As the world sets itself targets of net zero carbon emissions most industries can find ways of significantly or totally reducing carbon emissions. This is going to be very difficult in the aviation sector unless the offering to passengers is greatly curtailed. In this article we try to work out how flight prices would increase if all emissions were to be offset with Direct Carbon Capture.
Direct Carbon Capture
Direct carbon capture plants extract carbon dioxide directly from the atmosphere and capture it permanently so that it will no longer damage the atmosphere. Carbon dioxide is extracted from the air by blowing it over a liquid solvent that absorbs it. The carbon dioxide is then extracted from the solvent and can be stored or used in industrial processes (such as manufacturing soft drinks). Whilst this technology is in its infancy indicative costs are between $100 and $1,000 (a wide range) per tonne of carbon dioxide extracted. Direct Carbon Capture can also be referred to as Direct Air Capture and also as “Artificial Trees”. (Image Copyright©2020 Carbon Engineering.)
Making aircraft emissions free is very difficult for three reasons. Firstly aircraft consume vast amounts of energy, secondly aircraft need to be light and thirdly they need to be safe (meaning things like having nuclear reactors on board or using air to air refuelling tend to be ruled out). One option (controversial) is continuing to use conventional fuel sources and capturing the emissions using Direct Air Capture.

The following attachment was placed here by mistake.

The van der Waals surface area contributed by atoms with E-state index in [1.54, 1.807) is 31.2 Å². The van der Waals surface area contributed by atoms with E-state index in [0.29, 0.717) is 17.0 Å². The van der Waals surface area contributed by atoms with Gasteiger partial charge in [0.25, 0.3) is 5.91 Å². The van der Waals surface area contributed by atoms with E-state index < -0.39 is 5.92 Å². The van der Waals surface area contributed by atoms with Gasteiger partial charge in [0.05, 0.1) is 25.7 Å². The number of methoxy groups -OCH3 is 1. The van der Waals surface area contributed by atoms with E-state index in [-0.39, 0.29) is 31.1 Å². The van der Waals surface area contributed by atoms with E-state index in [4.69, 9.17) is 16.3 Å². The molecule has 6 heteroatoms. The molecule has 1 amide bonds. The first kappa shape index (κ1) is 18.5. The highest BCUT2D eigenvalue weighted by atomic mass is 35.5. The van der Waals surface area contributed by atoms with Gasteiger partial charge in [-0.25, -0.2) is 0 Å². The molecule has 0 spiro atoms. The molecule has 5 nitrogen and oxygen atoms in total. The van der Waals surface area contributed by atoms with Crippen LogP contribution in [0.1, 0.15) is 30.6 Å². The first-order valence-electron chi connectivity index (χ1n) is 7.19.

Carbon dioxide emissions are in the order of 100 grams per passenger kilometre for a typical passenger jet. Offsetting these emissions would therefore cost between $0.01 (£0.0075) and $0.10 (£0.075) per passenger kilometre. This doesn’t sound like much but becomes considerably more when considering the actual distances flown. Actual amounts are shown in the table below with example flight prices (which are unusually low due to Covid-19).
A direct capture cost of just $0.01 per passenger kilometre will increase flight prices but not massively. A direct capture cost of $0.10 per passenger kilometre will massively increase flight costs – more than doubling them in the above examples.
Offsetting carbon emissions is always considered to be controversial with the view being that emissions should be prevented not offset. In reality reducing carbon emissions is absolutely necessary and some flying is also going to continue to be necessary. Direct Carbon Capture is probably going to offer part (perhaps an expensive part) of the answer.